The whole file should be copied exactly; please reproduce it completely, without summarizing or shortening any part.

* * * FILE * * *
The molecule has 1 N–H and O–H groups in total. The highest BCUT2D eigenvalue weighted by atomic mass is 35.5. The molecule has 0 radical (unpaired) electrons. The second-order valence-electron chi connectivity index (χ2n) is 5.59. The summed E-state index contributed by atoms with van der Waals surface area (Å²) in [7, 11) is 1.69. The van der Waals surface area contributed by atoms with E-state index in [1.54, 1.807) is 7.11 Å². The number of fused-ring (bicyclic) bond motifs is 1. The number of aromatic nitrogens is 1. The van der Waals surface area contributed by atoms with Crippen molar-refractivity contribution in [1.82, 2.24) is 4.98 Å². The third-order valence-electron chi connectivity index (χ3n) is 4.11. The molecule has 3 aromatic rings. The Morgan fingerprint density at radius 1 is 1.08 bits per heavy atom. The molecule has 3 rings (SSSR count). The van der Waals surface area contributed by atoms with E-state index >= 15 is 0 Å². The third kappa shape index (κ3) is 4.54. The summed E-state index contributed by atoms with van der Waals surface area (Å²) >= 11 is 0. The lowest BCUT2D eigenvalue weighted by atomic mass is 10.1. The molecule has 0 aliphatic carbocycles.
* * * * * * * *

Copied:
The molecule has 1 N–H and O–H groups in total. The highest BCUT2D eigenvalue weighted by atomic mass is 35.5. The molecule has 0 radical (unpaired) electrons. The second-order valence-electron chi connectivity index (χ2n) is 5.59. The summed E-state index contributed by atoms with van der Waals surface area (Å²) in [7, 11) is 1.69. The van der Waals surface area contributed by atoms with E-state index in [1.54, 1.807) is 7.11 Å². The number of fused-ring (bicyclic) bond motifs is 1. The number of aromatic nitrogens is 1. The van der Waals surface area contributed by atoms with Crippen molar-refractivity contribution in [1.82, 2.24) is 4.98 Å². The third-order valence-electron chi connectivity index (χ3n) is 4.11. The molecule has 3 aromatic rings. The Morgan fingerprint density at radius 1 is 1.08 bits per heavy atom. The molecule has 3 rings (SSSR count). The van der Waals surface area contributed by atoms with E-state index >= 15 is 0 Å². The third kappa shape index (κ3) is 4.54. The summed E-state index contributed by atoms with van der Waals surface area (Å²) >= 11 is 0. The lowest BCUT2D eigenvalue weighted by atomic mass is 10.1. The molecule has 0 aliphatic carbocycles.